Gay man facing deportation seeks last minute reprieve

    Couples across the region are preparing to celebrate Valentine’s Day on Monday.  But for one pair of Philadelphians, the holiday could mark the end of their union.  Half the couple is set to be deported Monday.

    Anton Tanumihardja, slight and kind-eyed, has a youthful look that belies his 45 years.  For years, Anton has lived and worked in Philadelphia.  But he’s not here legally.  He came to the U.S. on a six-month tourist visa back in 2002 from his native Indonesia.  When his visa expired, Anton began to seek asylum.  He got a two-year work permit, but his asylum claim has been continually denied, despite no formal hearing.

    “I’m still filing the motion for my status here,” he says.  “And then the motion for reopening my case of 2003, I didn’t hear anything from report of immigration.  So I’m hoping that I can hear something good.”

    For the past five years, Anton has worked at Coventry Deli at 20th and Market streets in Center City.  He has an accounting background, so he stays late at the deli to do bookkeeping.  He says pays taxes on everything he makes.  He’s never tried to hide who he is or where he’s from.

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    Anton would seem to have a compelling case for asylum.  Anton is gay, which doesn’t go over well in Indonesia.  The gay community there is forced underground.  Anton recounts a time some of his friends were at a secretly planned gay party, which was raided by Muslim extremists.  The partygoers fled, and some were seriously injured.  He was almost at that party, but the ever-industrious Anton didn’t want to miss work.

    “They attacked inside the building where all the gay people were just having a meeting, and then everybody had to run to save their life,” he recalls.  “My friend had to stay in the hospital because he tried to jump through the fence and scratched his arm.”

    If being gay weren’t enough, Anton is also ethnically Chinese and Catholic.  All three make him a minority and potential target of violence in Indonesia.

    Last year, Anton started dating Brian Andersen, an American citizen.  If they were a straight couple and could get married, Anton’s union with Brian would mean he would get to stay.  The federal Defense of Marriage Act means even if they were married in a state like Massachusetts, Anton’s immigration status would not change.  But Brian and Anton say they’ve never made excuses in life, and they’re not about to start now.  They’re more upset about Anton’s limbo status when it comes to asylum.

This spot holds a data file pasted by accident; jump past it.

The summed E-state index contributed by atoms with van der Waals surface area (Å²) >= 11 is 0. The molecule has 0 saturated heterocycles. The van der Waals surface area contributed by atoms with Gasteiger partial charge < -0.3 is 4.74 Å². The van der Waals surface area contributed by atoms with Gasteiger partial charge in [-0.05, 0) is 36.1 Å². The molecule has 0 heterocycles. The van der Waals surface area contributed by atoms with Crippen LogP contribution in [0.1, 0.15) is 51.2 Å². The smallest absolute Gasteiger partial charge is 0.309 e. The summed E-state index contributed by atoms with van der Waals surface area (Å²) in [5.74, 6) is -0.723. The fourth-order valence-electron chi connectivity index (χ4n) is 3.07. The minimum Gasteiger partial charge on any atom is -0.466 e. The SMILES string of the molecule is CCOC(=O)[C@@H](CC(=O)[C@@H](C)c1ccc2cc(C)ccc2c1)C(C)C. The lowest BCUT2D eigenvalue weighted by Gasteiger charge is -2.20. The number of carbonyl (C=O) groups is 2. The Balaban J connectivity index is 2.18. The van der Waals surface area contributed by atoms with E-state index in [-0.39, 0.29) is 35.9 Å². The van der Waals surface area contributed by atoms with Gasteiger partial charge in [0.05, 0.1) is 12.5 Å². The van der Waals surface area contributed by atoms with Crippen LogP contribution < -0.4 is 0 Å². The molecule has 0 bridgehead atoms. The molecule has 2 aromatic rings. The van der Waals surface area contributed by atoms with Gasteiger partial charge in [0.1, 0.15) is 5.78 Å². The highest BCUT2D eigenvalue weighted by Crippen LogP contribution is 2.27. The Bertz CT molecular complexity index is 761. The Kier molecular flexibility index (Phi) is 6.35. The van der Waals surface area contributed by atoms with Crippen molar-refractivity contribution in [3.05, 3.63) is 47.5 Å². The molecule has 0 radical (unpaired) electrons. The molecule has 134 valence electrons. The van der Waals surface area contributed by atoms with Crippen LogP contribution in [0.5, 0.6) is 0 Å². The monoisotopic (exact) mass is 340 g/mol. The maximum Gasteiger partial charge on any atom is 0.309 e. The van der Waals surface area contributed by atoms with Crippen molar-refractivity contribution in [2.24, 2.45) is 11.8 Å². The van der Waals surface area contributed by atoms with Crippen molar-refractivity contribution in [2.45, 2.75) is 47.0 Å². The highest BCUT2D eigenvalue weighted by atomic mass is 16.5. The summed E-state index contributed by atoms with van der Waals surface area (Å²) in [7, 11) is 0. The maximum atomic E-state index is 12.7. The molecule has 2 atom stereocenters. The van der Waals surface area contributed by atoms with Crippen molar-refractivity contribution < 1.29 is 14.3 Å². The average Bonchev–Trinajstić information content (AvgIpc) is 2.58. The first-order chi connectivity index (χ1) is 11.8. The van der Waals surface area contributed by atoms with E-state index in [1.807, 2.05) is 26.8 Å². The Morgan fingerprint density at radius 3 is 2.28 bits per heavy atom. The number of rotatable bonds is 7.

“We’re not asking to change the law,” says Brian.  “I mean, we know the law’s not going to change and we have to abide by it, and we will continue to do that, Anton as a stand-up person and myself as an American citizen, that the law is the law and we will abide by it.  But, the government has discretion to make these calls of delaying deportation based on a pending case that has not been adjudicated.”

    Brian says Congressman Bob Brady has sent a letter of support on their behalf to Immigration.

    Nationwide, there are about 36 thousand same sex, bi-national couples in the U.S. with one partner facing deportation, according to Lavi Soloway.  He founded the non-profit Immigration Equality, and is now advising Anton in his asylum case.

    “He is triply vulnerable as a gay man who is ethnically Chinese and non-Muslim, he’s less likely to be able to get any kind of protection from police or any authorities, all of whom are members of the dominant ethnicity and dominant religion,” says Soloway, who noted that Anton has no criminal record.

    But despite his compelling argument, Soloway tempers his expectations for Anton.  He says like many foreigners trying to get legal status, Anton made his original case by himself, without knowing that people like Soloway exist to help him navigate the system.  That’s hurt his chances.

    “This relatively absurd situation, where a person has a non-frivolous, viable, strong, well founded motion to reopen proceedings pending while they’re also on their way out the door, being forced out by a deportation order, that seems to be in conflict.” says Soloway.  “It doesn’t seem to make any sense, however it is very common, and most people would never imagine that there was a way to fight that.”

    Anton has a friendly, outgoing manner, and he often gets into conversations with customers at his deli.  He says he’s been overwhelmed by the outpouring of support they’ve give him.

    “All the people who know what happened with my case, they were crying.  I want to cry now,” he says, choking back tears.  “I just…they love me so much.  They love me because…I don’t know why.  I’m not faking anything.  You know, what I express to them is: I am Anton.  This is…who I am.”

    You can find out more about Anton and call to support delaying his deportation at

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